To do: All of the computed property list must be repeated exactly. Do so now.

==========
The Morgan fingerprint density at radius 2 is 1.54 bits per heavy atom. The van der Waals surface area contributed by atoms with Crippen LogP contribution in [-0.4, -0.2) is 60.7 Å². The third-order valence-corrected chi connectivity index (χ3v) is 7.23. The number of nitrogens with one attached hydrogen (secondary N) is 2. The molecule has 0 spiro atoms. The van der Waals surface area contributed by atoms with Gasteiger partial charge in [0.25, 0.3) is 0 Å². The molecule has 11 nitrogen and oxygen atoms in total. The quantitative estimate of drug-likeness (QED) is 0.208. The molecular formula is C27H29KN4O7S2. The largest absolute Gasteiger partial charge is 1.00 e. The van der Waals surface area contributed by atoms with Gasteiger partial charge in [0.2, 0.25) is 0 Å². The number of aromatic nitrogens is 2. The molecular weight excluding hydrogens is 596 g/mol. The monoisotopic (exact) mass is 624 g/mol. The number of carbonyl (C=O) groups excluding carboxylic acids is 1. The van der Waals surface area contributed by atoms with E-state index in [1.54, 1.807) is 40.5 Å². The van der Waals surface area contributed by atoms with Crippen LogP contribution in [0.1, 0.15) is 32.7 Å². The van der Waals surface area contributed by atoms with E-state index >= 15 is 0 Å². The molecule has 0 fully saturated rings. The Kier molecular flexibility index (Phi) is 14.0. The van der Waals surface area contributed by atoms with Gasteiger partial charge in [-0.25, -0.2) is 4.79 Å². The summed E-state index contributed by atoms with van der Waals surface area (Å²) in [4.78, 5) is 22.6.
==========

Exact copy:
The Morgan fingerprint density at radius 2 is 1.54 bits per heavy atom. The van der Waals surface area contributed by atoms with Crippen LogP contribution in [-0.4, -0.2) is 60.7 Å². The third-order valence-corrected chi connectivity index (χ3v) is 7.23. The number of nitrogens with one attached hydrogen (secondary N) is 2. The molecule has 0 spiro atoms. The van der Waals surface area contributed by atoms with Gasteiger partial charge in [0.25, 0.3) is 0 Å². The molecule has 11 nitrogen and oxygen atoms in total. The quantitative estimate of drug-likeness (QED) is 0.208. The molecular formula is C27H29KN4O7S2. The largest absolute Gasteiger partial charge is 1.00 e. The van der Waals surface area contributed by atoms with Gasteiger partial charge in [0.2, 0.25) is 0 Å². The number of aromatic nitrogens is 2. The molecular weight excluding hydrogens is 596 g/mol. The monoisotopic (exact) mass is 624 g/mol. The number of carbonyl (C=O) groups excluding carboxylic acids is 1. The van der Waals surface area contributed by atoms with E-state index in [1.54, 1.807) is 40.5 Å². The van der Waals surface area contributed by atoms with Crippen LogP contribution in [0.1, 0.15) is 32.7 Å². The van der Waals surface area contributed by atoms with E-state index >= 15 is 0 Å². The molecule has 0 fully saturated rings. The Kier molecular flexibility index (Phi) is 14.0. The van der Waals surface area contributed by atoms with Gasteiger partial charge in [-0.25, -0.2) is 4.79 Å². The summed E-state index contributed by atoms with van der Waals surface area (Å²) in [4.78, 5) is 22.6.